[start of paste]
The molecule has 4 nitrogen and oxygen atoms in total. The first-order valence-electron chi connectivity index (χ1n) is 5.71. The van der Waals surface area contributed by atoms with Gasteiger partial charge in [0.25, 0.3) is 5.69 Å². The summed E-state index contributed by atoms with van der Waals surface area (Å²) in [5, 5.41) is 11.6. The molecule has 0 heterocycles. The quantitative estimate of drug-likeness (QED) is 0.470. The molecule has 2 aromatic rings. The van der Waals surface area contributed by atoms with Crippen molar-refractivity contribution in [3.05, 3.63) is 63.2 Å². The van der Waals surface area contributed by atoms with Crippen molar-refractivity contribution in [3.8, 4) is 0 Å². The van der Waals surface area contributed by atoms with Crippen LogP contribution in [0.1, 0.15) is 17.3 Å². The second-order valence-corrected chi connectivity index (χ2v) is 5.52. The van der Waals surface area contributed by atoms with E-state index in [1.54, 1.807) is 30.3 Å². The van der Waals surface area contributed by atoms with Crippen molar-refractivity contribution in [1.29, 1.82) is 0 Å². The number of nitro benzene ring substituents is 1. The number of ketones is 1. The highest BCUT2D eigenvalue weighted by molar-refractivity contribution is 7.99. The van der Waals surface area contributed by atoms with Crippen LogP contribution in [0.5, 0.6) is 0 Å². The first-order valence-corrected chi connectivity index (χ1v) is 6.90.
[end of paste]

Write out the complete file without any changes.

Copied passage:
The molecule has 4 nitrogen and oxygen atoms in total. The first-order valence-electron chi connectivity index (χ1n) is 5.71. The van der Waals surface area contributed by atoms with Gasteiger partial charge in [0.25, 0.3) is 5.69 Å². The summed E-state index contributed by atoms with van der Waals surface area (Å²) in [5, 5.41) is 11.6. The molecule has 0 heterocycles. The quantitative estimate of drug-likeness (QED) is 0.470. The molecule has 2 aromatic rings. The van der Waals surface area contributed by atoms with Crippen molar-refractivity contribution in [3.05, 3.63) is 63.2 Å². The van der Waals surface area contributed by atoms with Crippen molar-refractivity contribution in [3.8, 4) is 0 Å². The van der Waals surface area contributed by atoms with Crippen LogP contribution in [0.1, 0.15) is 17.3 Å². The second-order valence-corrected chi connectivity index (χ2v) is 5.52. The van der Waals surface area contributed by atoms with E-state index in [1.54, 1.807) is 30.3 Å². The van der Waals surface area contributed by atoms with Crippen molar-refractivity contribution in [1.29, 1.82) is 0 Å². The number of nitro benzene ring substituents is 1. The number of ketones is 1. The highest BCUT2D eigenvalue weighted by molar-refractivity contribution is 7.99. The van der Waals surface area contributed by atoms with Crippen LogP contribution in [0.5, 0.6) is 0 Å². The first-order valence-corrected chi connectivity index (χ1v) is 6.90.